Are Sin Taxes Healthy for State Budgets?
Posted by Pew Charitable Trusts on July 30, 2018
Taxes on vices are tempting but unreliable source of revenue
When Kansas lawmakers found themselves facing a projected $900 million budget shortfall in 2017, then-Governor Sam Brownback (R) proposed tax hikes on cigarettes and liquor, among other measures—which would have been the state’s second cigarette tax increase in three years. But legislators on both sides of the aisle decided the measures, projected to raise $377 million over two years, did not do enough to address the state’s structural budget problems. The Legislature rejected the proposal, instead passing a budget that included over $1 billion in income tax increases directed at improving the state’s longer-term fiscal outlook.1
Although Kansas lawmakers rejected the tax hikes on alcohol and tobacco, their dalliance with the idea—and their passage of the earlier tobacco tax increase—is indicative of the widespread attractiveness of these taxes on specific behaviors. Since 2000, all but nine states have significantly raised tax rates on cigarettes and other tobacco products.2 The median state tax on cigarettes has increased more than fourfold—from 34 cents in 2000 to $1.57 in 2017.3 The circumstances behind the increases vary, but they point to two primary motives: advancing public health by making tobacco use more costly and collecting revenue from those who do not give up the habit.
This is the paradox of sin taxes, the class of taxes that includes tobacco. These extra dollars and cents levied on products and activities considered detrimental to consumers—traditionally tobacco, alcohol, and gambling—are intended to accomplish two contradictory goals: Like all taxes, they generate revenue for the taxing entity, but they also aim to deter the behavior being taxed—which can ultimately negate the first goal.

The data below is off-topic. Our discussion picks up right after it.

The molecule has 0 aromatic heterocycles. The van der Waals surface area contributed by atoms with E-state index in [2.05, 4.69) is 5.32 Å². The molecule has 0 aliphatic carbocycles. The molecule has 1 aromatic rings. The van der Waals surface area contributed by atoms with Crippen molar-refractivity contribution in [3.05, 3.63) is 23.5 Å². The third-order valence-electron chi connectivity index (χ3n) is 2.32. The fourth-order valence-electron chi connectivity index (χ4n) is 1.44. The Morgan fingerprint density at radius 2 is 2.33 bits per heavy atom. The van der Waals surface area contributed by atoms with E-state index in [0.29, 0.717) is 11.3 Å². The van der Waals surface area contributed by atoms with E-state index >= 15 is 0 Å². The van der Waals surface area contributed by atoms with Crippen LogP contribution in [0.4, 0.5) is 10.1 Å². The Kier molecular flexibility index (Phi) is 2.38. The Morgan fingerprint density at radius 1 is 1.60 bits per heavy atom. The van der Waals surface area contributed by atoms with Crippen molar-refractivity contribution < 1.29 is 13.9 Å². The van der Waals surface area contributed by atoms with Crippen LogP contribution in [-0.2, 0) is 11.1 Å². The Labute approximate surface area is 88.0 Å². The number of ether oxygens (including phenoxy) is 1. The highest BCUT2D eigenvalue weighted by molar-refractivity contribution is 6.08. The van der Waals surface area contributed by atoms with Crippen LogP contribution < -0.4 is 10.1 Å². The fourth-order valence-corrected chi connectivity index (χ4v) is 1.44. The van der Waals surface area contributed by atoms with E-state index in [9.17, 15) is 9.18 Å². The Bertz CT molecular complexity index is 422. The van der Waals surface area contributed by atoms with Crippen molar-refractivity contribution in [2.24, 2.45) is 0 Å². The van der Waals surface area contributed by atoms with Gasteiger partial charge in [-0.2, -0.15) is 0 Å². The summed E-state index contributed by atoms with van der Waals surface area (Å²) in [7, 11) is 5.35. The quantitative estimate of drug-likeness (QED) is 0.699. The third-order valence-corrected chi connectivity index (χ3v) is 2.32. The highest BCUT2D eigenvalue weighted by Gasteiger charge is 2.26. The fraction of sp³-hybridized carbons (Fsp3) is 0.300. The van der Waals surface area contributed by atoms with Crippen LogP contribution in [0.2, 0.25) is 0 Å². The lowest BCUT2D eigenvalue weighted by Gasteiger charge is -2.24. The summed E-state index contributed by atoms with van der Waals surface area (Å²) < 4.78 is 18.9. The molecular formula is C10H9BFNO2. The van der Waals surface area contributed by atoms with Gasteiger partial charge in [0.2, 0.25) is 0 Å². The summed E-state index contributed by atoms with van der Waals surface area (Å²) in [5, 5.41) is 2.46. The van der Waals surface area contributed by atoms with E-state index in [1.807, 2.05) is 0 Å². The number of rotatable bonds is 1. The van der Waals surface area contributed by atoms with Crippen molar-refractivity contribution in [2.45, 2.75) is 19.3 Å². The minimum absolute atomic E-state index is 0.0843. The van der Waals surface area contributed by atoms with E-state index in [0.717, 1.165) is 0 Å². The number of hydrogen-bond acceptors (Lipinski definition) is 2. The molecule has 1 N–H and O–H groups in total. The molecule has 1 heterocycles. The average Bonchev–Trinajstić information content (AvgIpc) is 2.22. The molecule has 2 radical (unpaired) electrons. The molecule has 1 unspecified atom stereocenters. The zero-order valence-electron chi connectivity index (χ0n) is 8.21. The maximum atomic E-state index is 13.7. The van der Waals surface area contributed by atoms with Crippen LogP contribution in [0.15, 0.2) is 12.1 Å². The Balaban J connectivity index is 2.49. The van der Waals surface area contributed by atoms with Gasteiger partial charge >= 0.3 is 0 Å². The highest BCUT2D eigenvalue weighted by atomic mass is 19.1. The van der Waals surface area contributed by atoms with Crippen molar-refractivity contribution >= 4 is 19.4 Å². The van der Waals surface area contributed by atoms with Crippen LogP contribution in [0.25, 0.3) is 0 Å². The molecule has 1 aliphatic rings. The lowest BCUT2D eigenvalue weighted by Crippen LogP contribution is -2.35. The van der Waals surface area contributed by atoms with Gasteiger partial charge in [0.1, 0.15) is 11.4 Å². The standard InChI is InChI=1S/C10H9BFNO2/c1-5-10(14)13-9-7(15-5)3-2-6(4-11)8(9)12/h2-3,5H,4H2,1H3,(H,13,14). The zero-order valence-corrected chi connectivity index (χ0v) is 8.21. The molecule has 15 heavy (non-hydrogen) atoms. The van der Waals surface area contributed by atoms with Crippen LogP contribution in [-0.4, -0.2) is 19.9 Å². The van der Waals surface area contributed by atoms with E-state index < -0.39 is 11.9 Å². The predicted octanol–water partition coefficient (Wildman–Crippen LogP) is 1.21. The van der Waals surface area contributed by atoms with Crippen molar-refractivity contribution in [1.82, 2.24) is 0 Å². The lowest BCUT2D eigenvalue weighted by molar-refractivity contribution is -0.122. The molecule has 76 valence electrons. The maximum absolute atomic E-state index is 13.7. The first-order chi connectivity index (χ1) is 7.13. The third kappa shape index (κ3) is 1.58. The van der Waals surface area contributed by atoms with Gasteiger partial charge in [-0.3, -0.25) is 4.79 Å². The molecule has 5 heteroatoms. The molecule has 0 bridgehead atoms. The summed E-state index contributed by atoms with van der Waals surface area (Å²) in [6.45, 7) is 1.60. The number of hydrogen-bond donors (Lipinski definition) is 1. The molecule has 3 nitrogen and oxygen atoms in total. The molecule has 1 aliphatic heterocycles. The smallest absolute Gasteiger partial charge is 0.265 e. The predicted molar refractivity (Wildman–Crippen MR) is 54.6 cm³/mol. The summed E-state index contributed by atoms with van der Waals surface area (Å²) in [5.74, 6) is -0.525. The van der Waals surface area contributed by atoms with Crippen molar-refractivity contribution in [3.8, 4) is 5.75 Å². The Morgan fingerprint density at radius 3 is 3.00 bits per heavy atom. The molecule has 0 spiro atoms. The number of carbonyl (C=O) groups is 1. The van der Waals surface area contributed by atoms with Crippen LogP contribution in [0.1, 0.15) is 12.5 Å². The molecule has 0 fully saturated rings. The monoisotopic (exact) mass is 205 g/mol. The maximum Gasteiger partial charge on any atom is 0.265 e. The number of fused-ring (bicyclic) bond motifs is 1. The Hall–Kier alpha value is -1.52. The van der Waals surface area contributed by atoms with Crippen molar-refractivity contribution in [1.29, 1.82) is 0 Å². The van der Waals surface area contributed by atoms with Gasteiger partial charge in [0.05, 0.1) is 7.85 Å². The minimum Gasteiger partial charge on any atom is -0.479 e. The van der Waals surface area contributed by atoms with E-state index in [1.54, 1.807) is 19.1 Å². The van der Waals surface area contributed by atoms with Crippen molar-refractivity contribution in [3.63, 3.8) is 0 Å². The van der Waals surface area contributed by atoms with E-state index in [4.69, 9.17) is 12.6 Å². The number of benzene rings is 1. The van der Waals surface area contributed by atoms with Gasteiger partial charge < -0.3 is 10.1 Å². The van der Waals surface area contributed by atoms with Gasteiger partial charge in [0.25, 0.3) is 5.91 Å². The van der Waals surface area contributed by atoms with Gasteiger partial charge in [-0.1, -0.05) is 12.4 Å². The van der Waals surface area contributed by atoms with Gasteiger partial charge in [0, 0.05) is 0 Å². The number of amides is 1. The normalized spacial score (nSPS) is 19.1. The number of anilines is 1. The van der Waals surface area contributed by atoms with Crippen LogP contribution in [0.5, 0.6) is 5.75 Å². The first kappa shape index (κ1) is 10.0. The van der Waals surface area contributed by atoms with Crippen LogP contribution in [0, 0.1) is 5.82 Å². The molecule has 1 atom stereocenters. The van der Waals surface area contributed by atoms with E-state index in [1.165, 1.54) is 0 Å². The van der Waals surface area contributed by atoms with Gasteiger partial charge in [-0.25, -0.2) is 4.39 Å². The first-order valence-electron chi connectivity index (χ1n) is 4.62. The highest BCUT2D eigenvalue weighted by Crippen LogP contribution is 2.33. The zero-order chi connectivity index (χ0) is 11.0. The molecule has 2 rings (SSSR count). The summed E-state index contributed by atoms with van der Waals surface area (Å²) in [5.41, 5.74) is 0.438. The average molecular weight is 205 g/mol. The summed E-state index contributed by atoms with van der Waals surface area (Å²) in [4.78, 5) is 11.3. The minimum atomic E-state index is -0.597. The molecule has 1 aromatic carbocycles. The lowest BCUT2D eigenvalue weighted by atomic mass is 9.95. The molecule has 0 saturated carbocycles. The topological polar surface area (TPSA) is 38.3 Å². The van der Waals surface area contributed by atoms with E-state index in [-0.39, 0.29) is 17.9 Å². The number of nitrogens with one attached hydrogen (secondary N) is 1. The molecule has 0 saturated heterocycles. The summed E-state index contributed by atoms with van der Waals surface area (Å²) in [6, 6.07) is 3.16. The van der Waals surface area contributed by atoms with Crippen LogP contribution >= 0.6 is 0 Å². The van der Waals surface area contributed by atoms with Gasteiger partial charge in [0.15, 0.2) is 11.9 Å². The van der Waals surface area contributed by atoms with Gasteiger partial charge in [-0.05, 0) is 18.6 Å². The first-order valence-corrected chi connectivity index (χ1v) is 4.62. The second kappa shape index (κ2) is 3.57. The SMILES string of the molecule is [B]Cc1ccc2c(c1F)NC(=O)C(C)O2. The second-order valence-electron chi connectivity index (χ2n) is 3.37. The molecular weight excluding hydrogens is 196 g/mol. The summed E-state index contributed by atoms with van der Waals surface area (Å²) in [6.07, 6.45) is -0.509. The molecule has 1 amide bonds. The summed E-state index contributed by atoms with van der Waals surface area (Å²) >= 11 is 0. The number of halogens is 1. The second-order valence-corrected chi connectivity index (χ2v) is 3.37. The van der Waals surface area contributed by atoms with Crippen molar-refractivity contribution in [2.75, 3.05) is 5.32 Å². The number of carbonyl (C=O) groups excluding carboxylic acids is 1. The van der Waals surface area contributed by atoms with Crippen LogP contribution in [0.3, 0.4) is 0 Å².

Indeed, research suggests that higher cigarette prices play a role in curbing smoking.4 A reduction in smoking is good for public health, but it has been so significant that inflation-adjusted tobacco tax revenue nationwide has waned in recent years despite frequent tax rate hikes. Revenue from tobacco taxes depends on high rates of smoking—which the taxes discourage—making these taxes an unreliable source of long-term revenue, especially for funding recurring budget items.
Research by The Pew Charitable Trusts and the Nelson A. Rockefeller Institute of Government similarly found that state revenue growth from taxes on alcohol and gambling is unlikely to be sustained due to how the products are taxed, changes in demand, and casino competition. In addition to studying state revenue trends for long- standing sin taxes, Pew and Rockefeller analyzed newer taxes on e-cigarettes and recreational marijuana. This report examines trends from 2008 through 2016 and relies on federal and state revenue data, academic and other relevant literature, and interviews with state officials.
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